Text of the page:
Only the baby had not changed. It was still, as far as Helward could see, much as it had always been. But in relation to its mother it was now disproportionately large, and the squat figure that was Rosario was regarding it with a kind of unspoken horror.

  The baby was of the city.

  Just as Helward himself had been born of a woman from outside, so was Rosario’s baby a child of the city. Whatever transformation was coming over the three girls and the countryside from which they came, neither he nor the baby were affected by it.

  Helward had no conception of what he should do, nor what he should make of what he saw.

  He felt a growing fright, for this was beyond any comprehension he had ever had of the natural order of things. The evidence was manifest; the rationale was without terms of reference.

  He looked towards the south, and saw that not too far away was a line of hills. From their shape and overall height he assumed they must be the foothills of some larger range…but then he noticed with a surge of alarm that the tops of the hills were white with snow. The sun was as hot as ever, and the air was warm; logic demanded that any snow that could exist in this climate must be on the tops of very high mountains. And yet they were near enough—no more than a mile or two, he thought—for him to judge that at most they were only above five hundred feet in elevation.

  He stood up, and suddenly fell.

  As he hit the ground he found he was rolling, as if on a steep slope, towards the south. He managed to stop himself and stood up unsteadily, bracing himself against a force that was pulling him towards the south. It was not a new force; he had been feeling its pressure all morning, but the fall had taken him by surprise and the force seemed now far stronger than before. Why had it not affected him until this moment? He thought back. That morning, with the other distractions, he realized he had indeed been aware of it, and he’d felt in the back of his mind that they’d been walking downhill. But that was clearly nonsensical: the land was level as far as the eye could see. He stood by the group of girls, sampling the sensation.

  It was not like the pressure of air, nor even like the pull of gravity on a slope. It was somewhere between the two: on level ground, without noticeable air movements, he felt as though he were being pushed or dragged towards the south.

  He took a few steps towards the north, and realized he was bracing his le
gs as if ascending a hill; he turned towards the south, and in conflict with the evidence of his eyes he felt as though he were on a steep slope.

  The girls were watching him curiously, and he went back to them.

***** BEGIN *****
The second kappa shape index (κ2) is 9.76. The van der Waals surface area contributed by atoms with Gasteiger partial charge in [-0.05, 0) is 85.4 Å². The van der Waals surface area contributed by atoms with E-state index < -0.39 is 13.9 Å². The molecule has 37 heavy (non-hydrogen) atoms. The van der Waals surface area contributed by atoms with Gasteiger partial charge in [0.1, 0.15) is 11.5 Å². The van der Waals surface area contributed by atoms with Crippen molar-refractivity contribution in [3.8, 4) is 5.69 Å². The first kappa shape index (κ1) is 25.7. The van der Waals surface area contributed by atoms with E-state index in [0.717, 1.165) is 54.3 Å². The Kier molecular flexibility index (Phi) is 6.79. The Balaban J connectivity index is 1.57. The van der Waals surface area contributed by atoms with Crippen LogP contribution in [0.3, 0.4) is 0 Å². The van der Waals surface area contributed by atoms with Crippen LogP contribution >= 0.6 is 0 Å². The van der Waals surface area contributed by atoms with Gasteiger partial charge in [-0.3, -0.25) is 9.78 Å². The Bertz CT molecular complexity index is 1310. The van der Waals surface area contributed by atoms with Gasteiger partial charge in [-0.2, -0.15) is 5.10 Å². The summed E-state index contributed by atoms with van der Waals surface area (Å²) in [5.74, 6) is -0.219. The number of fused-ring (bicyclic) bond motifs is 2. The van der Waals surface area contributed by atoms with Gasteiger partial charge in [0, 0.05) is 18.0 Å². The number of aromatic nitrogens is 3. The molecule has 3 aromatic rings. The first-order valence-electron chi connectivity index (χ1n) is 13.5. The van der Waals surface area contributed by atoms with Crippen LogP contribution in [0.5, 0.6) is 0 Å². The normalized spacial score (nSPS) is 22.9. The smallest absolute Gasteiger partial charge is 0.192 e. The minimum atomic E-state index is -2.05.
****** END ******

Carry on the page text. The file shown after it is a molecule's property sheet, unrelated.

He saw that in those last few minutes their bodies had distorted still further.


  Shortly before they moved on, Rosario tried to speak to him. He had difficulty understanding her. Her accent was strong in any case, and now her voice was pitched high and she spoke too quickly.

  After many attempts, he got the gist of what she was saying.

  She and the other girls were afraid to return to their village. They were of the city now, and would be rejected by their own kind.

  Helward said they must go on, as had been their choice, but Rosario said they would not move. She was married to a man in her village, and although at first she had wanted to return to him, she thought now he would kill her. Lucia too was married, and she shared the fear. The people of the villages hated the city, and for their involvement with it the girls would be punished.

  Helward gave up trying to answer her. He was having as much difficulty making her understand as he was in comprehending her. He thought she had left it too late for this; after all they had entered the city willingly in the first place as part of the barter. He tried to say this, but she could not understand.

  Even while they had been talking the process of change had continued. She was now a little more than twelve inches high, and her body—as the other girls’—was nearly five feet broad. It was impossible to recognize them as having once been human, even though he knew this to be so.

  He said: “Wait here!”

  He stood up, and fell again, rolling across the ground. The force on his body was now much greater, and he stopped himself with great difficulty. He crawled back against the force to his pack, and pulled it on. He found the rope, and slung it over his shoulder.

  Bracing himself against the pressure, he walked southwards. It was no longer possible to make out any natural features other than the line of rising ground ahead. The surface on which he walked was now an indistinct blur, and although he stopped to examine it from time to time he could distinguish nothing on it that might once have been grass, or rocks, or soil.